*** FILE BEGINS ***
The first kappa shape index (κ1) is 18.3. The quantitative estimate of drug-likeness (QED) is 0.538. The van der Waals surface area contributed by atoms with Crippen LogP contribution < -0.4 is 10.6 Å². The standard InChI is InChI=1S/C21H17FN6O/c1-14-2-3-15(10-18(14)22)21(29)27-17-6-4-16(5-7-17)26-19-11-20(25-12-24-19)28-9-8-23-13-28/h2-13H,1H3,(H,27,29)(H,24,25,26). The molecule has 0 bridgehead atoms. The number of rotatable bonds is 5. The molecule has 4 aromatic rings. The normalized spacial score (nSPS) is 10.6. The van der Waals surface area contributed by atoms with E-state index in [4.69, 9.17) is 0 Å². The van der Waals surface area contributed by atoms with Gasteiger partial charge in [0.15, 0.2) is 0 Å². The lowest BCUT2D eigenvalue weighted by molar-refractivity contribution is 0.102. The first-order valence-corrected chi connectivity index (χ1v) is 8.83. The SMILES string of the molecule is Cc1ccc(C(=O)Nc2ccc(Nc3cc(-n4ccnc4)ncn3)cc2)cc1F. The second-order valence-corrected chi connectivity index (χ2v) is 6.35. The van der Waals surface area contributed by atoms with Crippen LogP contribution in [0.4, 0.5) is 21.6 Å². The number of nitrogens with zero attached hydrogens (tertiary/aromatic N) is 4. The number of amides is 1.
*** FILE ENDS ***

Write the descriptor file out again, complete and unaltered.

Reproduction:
The first kappa shape index (κ1) is 18.3. The quantitative estimate of drug-likeness (QED) is 0.538. The van der Waals surface area contributed by atoms with Crippen LogP contribution < -0.4 is 10.6 Å². The standard InChI is InChI=1S/C21H17FN6O/c1-14-2-3-15(10-18(14)22)21(29)27-17-6-4-16(5-7-17)26-19-11-20(25-12-24-19)28-9-8-23-13-28/h2-13H,1H3,(H,27,29)(H,24,25,26). The molecule has 0 bridgehead atoms. The number of rotatable bonds is 5. The molecule has 4 aromatic rings. The normalized spacial score (nSPS) is 10.6. The van der Waals surface area contributed by atoms with E-state index in [4.69, 9.17) is 0 Å². The van der Waals surface area contributed by atoms with Gasteiger partial charge in [0.15, 0.2) is 0 Å². The lowest BCUT2D eigenvalue weighted by molar-refractivity contribution is 0.102. The first-order valence-corrected chi connectivity index (χ1v) is 8.83. The SMILES string of the molecule is Cc1ccc(C(=O)Nc2ccc(Nc3cc(-n4ccnc4)ncn3)cc2)cc1F. The second-order valence-corrected chi connectivity index (χ2v) is 6.35. The van der Waals surface area contributed by atoms with Crippen LogP contribution in [0.4, 0.5) is 21.6 Å². The number of nitrogens with zero attached hydrogens (tertiary/aromatic N) is 4. The number of amides is 1.